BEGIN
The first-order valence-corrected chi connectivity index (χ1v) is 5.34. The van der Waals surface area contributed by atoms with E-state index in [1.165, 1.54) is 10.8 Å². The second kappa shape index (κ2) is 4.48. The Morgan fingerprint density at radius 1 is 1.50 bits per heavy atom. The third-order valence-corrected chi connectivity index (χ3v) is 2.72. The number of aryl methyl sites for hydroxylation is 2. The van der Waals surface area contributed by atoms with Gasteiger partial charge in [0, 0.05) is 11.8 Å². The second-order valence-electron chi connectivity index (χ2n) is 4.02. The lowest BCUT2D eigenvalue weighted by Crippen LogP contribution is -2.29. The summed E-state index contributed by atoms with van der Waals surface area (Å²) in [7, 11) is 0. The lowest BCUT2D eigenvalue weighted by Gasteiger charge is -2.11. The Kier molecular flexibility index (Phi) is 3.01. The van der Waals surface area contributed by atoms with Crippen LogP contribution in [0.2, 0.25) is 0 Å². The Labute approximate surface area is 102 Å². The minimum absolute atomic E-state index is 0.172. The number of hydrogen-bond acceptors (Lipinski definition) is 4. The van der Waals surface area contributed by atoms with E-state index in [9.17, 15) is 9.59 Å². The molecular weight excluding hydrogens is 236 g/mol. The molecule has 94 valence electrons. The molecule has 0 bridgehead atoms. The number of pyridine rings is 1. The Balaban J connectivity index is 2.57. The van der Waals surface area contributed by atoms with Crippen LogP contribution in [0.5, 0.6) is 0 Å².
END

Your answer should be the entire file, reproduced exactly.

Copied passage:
The first-order valence-corrected chi connectivity index (χ1v) is 5.34. The van der Waals surface area contributed by atoms with E-state index in [1.165, 1.54) is 10.8 Å². The second kappa shape index (κ2) is 4.48. The Morgan fingerprint density at radius 1 is 1.50 bits per heavy atom. The third-order valence-corrected chi connectivity index (χ3v) is 2.72. The number of aryl methyl sites for hydroxylation is 2. The van der Waals surface area contributed by atoms with Gasteiger partial charge in [0, 0.05) is 11.8 Å². The second-order valence-electron chi connectivity index (χ2n) is 4.02. The lowest BCUT2D eigenvalue weighted by Crippen LogP contribution is -2.29. The summed E-state index contributed by atoms with van der Waals surface area (Å²) in [7, 11) is 0. The lowest BCUT2D eigenvalue weighted by Gasteiger charge is -2.11. The Kier molecular flexibility index (Phi) is 3.01. The van der Waals surface area contributed by atoms with Crippen LogP contribution in [0.2, 0.25) is 0 Å². The Labute approximate surface area is 102 Å². The minimum absolute atomic E-state index is 0.172. The number of hydrogen-bond acceptors (Lipinski definition) is 4. The van der Waals surface area contributed by atoms with E-state index in [9.17, 15) is 9.59 Å². The molecular weight excluding hydrogens is 236 g/mol. The molecule has 94 valence electrons. The molecule has 0 bridgehead atoms. The number of pyridine rings is 1. The Balaban J connectivity index is 2.57. The van der Waals surface area contributed by atoms with Crippen LogP contribution in [0.5, 0.6) is 0 Å².